urday after the United States declared former Iraqi president Saddam Hussei=
n a prisoner of war (POW) nearly one month after his falling into the hands=
 of the US forces.

      The Iraqi authorities said they fear this might give Saddam some lega=
l rights and immunity according to the Geneva Convention, which might preve=
nt him from being tried inside Iraq for the alleged crimes against the Iraq=
i people.

      A spokesman for the Pentagon said Friday that the Defense Ministry ha=
d decided to consider Saddam Hussein a POW because of his former position a=
s the general commander of the Iraqi army.

      This announcement put an end to the ambiguity of the legal status of =
the ousted Iraqi president since his capture on Dec. 13.

      "The Pentagon decision only serves the Americans' interests, who will=
 take his confessions and information," Mahmood Uthman, a member of the Int=
erim Iraqi Governing Council (IGC), told Al Arabia space channel.

      "Iraqis want to know those who helped Saddam to commit his crimes and=
 obtain weapons of mass destruction," added the IGC member.

      Hashim Abdul Rahman, the Iraqi minister of justice, described the dec=
ision as "political not legal", saying "Iraqis are the ones who should deci=
de Saddam's position when they receive the case."

      "One of the conditions for the POW is that he is caught in the battle=
 field, otherwise if he flees the battle field and is caught later, he is n=
ot considered a POW," said Malik Dohan AL Hassan, president of the Iraqi As=
sociation of Barristers.

      "Iraqis want to try Saddam for crimes that took place long before the=
 arrival of the American forces to Iraq, which is trying him for the period=
 since he assumed power till the time he fled the army," said Dohan.

      "Thus considering Saddam a POW means that he is a military man, and i=
f he had fled the battle then it is a great treason and he should be punish=
ed according to the Iraqi military law, which is execution for treason and =
desertion," added Dohan.

      In the streets, some Iraqis said the Americans denied Iraqis' right t=
o try Saddam because they (Americans) do not want to reveal the secret conn=
ections between Washington and Baghdad in the period when they were on good=

      "I think that Americans don't want to hand Saddam over to the Iraqis =
because they are afraid of uncovering the secret connections of Saddam with=
 the US or their friends," said Mohammed Hassan, a 45-year-old shop owner i=
n Baghdad.

      "I feel that Americans want to save Saddam after all the services he =
gave to the west. He divided Arabs in confrontation with Israel, threatened=
 the neighboring countries, brought the Americans to the region, and handed=
 Iraq to them," he added.

      "We demand that Saddam be tried in Iraq for his crimes against Shiite=
 and Kurds. I wonder why the US considers him a POW in stead of handing him=
 over to the Iraqis to try him for the years of his rule," said Haider Abdu=
l Ameer, a young Iraqi citizen.

      Abo Alaa, a 69-year-old retired schoolteacher, said Saddam should be =
tried outside Iraq because the proper conditions are not available.

      "Some of the parties that appeared lately will not be fair in trying =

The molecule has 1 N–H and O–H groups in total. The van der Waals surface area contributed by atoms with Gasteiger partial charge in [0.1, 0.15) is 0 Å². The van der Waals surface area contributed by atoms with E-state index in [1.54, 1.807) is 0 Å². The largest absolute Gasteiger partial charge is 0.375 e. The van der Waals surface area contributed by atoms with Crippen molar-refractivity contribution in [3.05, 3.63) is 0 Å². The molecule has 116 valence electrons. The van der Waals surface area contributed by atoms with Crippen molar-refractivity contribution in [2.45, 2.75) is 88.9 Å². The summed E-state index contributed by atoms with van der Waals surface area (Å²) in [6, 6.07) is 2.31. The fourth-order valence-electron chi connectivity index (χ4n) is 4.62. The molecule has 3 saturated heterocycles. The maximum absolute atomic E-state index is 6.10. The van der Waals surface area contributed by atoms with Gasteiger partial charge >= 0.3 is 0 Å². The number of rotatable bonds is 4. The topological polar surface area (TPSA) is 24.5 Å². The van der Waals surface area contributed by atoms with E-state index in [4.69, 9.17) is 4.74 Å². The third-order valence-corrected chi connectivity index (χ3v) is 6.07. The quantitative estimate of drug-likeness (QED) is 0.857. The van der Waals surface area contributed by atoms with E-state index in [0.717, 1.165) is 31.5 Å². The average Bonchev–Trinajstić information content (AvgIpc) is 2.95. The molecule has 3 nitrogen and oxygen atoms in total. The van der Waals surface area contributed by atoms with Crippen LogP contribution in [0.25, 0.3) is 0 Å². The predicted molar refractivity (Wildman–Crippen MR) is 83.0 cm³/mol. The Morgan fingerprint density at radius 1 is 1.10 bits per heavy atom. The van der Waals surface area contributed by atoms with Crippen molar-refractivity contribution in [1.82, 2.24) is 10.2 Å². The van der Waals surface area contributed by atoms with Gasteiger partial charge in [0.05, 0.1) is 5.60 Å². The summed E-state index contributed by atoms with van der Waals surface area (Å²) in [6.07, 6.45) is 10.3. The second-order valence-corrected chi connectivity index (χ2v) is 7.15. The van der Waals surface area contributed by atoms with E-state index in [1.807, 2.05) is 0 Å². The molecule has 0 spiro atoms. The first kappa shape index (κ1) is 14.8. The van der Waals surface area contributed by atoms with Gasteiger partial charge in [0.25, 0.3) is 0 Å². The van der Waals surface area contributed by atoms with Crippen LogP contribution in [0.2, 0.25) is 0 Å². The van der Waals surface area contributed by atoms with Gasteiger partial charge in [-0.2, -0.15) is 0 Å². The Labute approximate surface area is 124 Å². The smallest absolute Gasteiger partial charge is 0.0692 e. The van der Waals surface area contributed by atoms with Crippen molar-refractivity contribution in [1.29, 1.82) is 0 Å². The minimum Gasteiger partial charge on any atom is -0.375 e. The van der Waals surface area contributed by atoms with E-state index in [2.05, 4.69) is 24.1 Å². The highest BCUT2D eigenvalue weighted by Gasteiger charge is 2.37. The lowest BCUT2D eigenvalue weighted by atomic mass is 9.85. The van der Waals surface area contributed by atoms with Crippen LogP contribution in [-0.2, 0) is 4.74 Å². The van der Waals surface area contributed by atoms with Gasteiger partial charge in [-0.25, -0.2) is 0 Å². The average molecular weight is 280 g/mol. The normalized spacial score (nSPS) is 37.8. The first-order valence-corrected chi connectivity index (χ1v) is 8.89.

Saddam," he said.

      "Trying Saddam in Iraq might lead to some disturbance among Iraqis wh=
o support him and those who oppose him," continues Abo Alaa, "considering S=
addam a POW prevented the parties who want to terminate Saddam at any cost,=
" he added.

      Abdullah Ahmad, a 38-year-old resident of the restive city of Falluja=
, showed no interest in the subject.

      "considering Saddam a POW will not change anything because Saddam is =
not the issue," he said.

      "He is only an Iraqi leader and no matter how many mistakes he made h=
e would still be Iraqi, and I think the invaders are not acceptable substit=
ute," he said.

      Source: Xinhua


Message: 2
From: "ppg" <>
To: <>
Subject: U.S. Firm to Run Iraqi TV/National Newspaper
Date: Tue, 13 Jan 2004 14:39:45 -0500

U.S. Firm to Run Iraqi TV
Harris Corp. Also to Operate National Newspaper
By Walter Pincus
Washington Post Staff Writer
Monday, January 12, 2004; Page A13

The Pentagon has awarded a $96 million contract to a U.S. communications
equipment maker to run Saddam Hussein's old television and radio network,
now called al-Iraqiya, for the next 12 months, the chairman of the company
said last week.

Harris Corp., based in Melbourne, Fla., will operate the national newspaper
formerly run by Hussein's son Uday, in addition to running the broadcast
network, said Howard L. Lance, chairman of the company.
When Hussein's government fell in April, the state-run broadcast stations
and newspaper were seized. In the months since, they have been run by a U.S=
defense contractor, Science Applications International Corp. (SAIC).

Under SAIC direction, the stations have not drawn viewers and listeners
because their content was considered too pro-United States. In addition,
there has been turnover in the non-Iraqi management and turmoil within the
Iraqi staff, many of whom were holdovers from the previous dispensation. Th=
day before Hussein was captured last month, 30 Iraqi reporters and producer=
were fired, and al-Iraqiya did not get the news of his arrest on the air fo=
almost 24 hours.
Lance said last week he and two partners hope soon "to have up and running =
high-quality news and entertainment network."
The partners are the Lebanese Broadcasting Corp. (LBC) and a Kuwaiti
publishing and telecommunications company, Al-Fawares. Harris will manage
the project and supply the equipment. LBC will be the source of the
electronic programming and will conduct training.

Running the newspaper and training its journalists will be handled by